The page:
12 Hosted Solutions Another option is hosted solutions, also called “cloud computing,” or “e-sourcing”. This is where the software is rented and hosted online.  E.g. QuickBooks online  Advantages:  No upgrades (always have most current version)  Auto backup (Computer crashes? No problem.)  Universal access 24/7  Multiple user access around the world  Password access of parts restricted to certain users  Facilitates online business

13 Specialized Accounting Information Systems Accounting software began with programs written to automate common, repetitive transactions has become increasingly sophisticated and customized for specific industries offer add-on modules that can process special information. are useful to manufacturers and construction companies, and point-of-sale features for retailers sell source code with their programs to customize the software to fit specialized information needs

14 Enterprise-Wide Accounting Software Solutions Enterprise resource planning (ERP) systems are integrated programs with a central data base do much more than process financial data expand with the price and complexity of software have the ability to interface with customers and suppliers (supply chain management). ERP systems include SAP (used by P&G, Kodak, etc.) Oracle / PeopleSoft (used by Wal-Mart) Microsoft Dynamics GP Enterprise

15 ERP Historical Development Enterprise System Functionality: ERP systems originated from manufacturing systems  MRP I Systems :  Marketing sales projections,  Production schedules  MRP II Systems :  MRP I plus forecasting  planning for all manufacturing resources including labor and overheads ERP Systems combined MRP II systems with accounting and finance functions

16 Traditional ERP Functions Traditional functions are concerned with back-office functions which primarily deal with internal systems, such as Order processing and fulfillment Manufacturing Purchasing Human resources

17 Extended ERP Functions Integrated external front-office functions Traditional capabilities plus E-business Customer management Supplier management Business partner management Strategic business relationship management

18 Traditional ERP

19 Extended Enterprise Information System

20 The Talking Bears

21 The Architecture of Enterprise Systems ERP Configurations  are client-server based  can typically run on many operating system platforms Centralized database  stores information about each data item just once  makes it immediately available to all the various functions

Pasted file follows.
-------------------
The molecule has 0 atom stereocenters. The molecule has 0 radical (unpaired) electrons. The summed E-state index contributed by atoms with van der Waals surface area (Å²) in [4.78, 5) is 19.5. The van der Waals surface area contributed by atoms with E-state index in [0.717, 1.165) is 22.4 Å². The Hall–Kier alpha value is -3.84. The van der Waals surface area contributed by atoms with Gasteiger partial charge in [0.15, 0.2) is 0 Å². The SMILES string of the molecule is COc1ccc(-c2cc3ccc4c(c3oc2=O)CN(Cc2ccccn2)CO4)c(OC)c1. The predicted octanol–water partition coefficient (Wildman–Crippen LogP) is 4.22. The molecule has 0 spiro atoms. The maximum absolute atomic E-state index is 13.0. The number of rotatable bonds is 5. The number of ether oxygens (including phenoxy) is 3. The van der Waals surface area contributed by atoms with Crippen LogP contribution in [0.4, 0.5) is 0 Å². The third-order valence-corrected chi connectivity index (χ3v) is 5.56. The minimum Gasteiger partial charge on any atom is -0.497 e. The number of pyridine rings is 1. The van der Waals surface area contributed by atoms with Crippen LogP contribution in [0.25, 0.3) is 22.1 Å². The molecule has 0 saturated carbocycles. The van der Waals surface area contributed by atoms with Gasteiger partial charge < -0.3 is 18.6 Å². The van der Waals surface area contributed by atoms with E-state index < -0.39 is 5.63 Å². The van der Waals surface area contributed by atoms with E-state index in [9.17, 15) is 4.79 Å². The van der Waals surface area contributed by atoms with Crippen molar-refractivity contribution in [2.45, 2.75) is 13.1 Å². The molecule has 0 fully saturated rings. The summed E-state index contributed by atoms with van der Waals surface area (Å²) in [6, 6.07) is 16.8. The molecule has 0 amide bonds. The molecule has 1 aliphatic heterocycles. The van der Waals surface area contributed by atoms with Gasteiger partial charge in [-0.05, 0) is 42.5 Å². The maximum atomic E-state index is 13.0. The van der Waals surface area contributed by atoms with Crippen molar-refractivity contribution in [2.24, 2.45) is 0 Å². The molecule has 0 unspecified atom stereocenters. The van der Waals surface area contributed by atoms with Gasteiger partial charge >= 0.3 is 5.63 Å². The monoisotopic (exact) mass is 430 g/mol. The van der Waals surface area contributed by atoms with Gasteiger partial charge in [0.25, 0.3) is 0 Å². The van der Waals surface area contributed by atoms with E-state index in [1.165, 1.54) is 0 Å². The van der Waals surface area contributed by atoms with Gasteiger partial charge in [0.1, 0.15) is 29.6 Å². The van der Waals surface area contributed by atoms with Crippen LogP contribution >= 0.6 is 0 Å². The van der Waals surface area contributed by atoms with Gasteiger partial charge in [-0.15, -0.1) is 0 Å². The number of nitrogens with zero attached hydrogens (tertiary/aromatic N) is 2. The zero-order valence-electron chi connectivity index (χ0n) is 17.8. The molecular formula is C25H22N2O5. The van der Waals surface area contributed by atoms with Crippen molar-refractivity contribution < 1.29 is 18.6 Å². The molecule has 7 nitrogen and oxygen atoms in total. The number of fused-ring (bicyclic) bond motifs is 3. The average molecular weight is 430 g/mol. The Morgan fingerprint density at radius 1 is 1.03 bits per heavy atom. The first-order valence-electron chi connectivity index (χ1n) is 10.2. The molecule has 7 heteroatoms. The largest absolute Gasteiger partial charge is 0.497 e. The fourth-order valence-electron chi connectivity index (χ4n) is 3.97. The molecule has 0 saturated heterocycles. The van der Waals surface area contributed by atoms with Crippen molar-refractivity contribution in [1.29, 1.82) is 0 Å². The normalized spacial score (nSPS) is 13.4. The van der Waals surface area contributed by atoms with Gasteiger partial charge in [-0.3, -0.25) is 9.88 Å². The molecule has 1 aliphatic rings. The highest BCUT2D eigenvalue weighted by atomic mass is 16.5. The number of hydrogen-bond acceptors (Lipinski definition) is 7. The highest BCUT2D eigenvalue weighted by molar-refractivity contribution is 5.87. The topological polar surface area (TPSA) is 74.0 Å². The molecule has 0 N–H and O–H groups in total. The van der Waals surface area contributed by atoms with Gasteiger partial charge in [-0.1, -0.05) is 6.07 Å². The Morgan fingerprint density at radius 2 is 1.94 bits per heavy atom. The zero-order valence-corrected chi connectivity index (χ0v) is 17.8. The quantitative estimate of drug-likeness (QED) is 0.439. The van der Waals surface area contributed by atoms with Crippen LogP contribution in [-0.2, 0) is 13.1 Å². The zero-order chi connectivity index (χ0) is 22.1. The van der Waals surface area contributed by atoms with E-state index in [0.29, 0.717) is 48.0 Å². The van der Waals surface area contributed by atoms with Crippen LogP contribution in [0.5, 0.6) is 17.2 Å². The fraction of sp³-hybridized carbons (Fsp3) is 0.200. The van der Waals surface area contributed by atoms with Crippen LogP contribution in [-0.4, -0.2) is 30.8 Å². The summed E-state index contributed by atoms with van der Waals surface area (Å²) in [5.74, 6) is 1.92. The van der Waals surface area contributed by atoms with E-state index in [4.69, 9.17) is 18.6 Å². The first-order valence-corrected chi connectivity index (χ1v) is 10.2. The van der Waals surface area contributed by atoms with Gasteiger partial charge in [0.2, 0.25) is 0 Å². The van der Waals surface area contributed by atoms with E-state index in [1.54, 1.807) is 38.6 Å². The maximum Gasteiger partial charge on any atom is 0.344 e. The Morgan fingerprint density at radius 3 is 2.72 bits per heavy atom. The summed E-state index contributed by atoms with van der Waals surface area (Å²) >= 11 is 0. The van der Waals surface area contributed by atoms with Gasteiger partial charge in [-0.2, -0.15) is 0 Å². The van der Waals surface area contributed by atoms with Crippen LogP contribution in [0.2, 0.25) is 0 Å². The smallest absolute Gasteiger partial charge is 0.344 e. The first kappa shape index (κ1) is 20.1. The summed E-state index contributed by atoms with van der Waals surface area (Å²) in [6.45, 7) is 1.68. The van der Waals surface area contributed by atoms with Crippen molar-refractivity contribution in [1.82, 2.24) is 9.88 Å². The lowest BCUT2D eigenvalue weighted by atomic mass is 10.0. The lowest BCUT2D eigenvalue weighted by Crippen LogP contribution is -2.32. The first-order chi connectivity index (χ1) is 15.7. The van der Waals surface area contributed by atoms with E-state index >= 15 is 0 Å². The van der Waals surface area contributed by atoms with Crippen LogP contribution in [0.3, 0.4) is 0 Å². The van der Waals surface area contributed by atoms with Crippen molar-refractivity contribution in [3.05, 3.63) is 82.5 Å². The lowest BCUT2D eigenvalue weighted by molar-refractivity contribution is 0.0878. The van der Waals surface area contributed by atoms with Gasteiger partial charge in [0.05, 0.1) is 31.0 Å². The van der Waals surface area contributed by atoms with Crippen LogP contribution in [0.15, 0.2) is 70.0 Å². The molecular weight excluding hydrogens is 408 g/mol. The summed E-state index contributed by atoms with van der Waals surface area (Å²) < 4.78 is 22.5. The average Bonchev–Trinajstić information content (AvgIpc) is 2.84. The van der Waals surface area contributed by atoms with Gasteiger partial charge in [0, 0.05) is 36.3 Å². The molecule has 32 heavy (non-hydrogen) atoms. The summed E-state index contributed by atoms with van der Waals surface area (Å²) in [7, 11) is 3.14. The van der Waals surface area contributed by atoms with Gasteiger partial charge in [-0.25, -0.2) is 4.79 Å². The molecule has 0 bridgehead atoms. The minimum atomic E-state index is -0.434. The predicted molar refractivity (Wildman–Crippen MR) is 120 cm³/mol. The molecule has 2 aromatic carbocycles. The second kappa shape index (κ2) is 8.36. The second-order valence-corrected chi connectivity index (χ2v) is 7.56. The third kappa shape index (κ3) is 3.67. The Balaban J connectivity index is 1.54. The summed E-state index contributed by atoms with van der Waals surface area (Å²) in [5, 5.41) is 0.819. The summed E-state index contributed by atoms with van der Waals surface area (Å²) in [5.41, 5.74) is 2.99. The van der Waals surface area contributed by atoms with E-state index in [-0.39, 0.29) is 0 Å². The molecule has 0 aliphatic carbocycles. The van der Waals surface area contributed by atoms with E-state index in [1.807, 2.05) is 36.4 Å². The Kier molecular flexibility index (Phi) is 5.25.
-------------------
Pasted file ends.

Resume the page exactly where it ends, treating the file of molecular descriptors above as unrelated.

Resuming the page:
22 The Architecture of Enterprise Systems Application interfaces  a best-of-breed approach (BOB)  extended application interfaces Internet portals  Are gateways to other web sites  enhance communication and productivity among employees, customers, partners, and suppliers

23 Buying an ERP system  is akin to a new way of doing business  entails reengineering an organization,  encourages the separate units to conform to standard practices ERP Systems and Business Process Reengineering

24 Implementing an Enterprise System Implementing an ERP involves: systems planning, forming the project team, selection of the software and the consultant, pre-implementation work, follow-up after going live, training of personnel, and change in management methods, if warranted

25 Systems Development

26 Costs and Benefits of Enterprise Systems Hardware Software Training  Technical  Business processes Data conversion Interfaces and customization Professional services Reassigned employees Software maintenance Software upgrades Reduction in inventory investment Improvement in asset management Improved decision-making Resolution of data redundancy and integrity problems Increase in flexibility and responsiveness Improved customer service and satisfaction Global and supply chain integration Costs Benefits

27 --Large organizations with specialized needs may require a customized AIS  likely to be costly, but  will prove to be a good choice in the long run. -- may manage with a packaged software for 80% of their needs -- Installation/setup of mid-to-high end software is complex  a value-added reseller (VAR) or qualified installer is often needed. Buying Accounting Software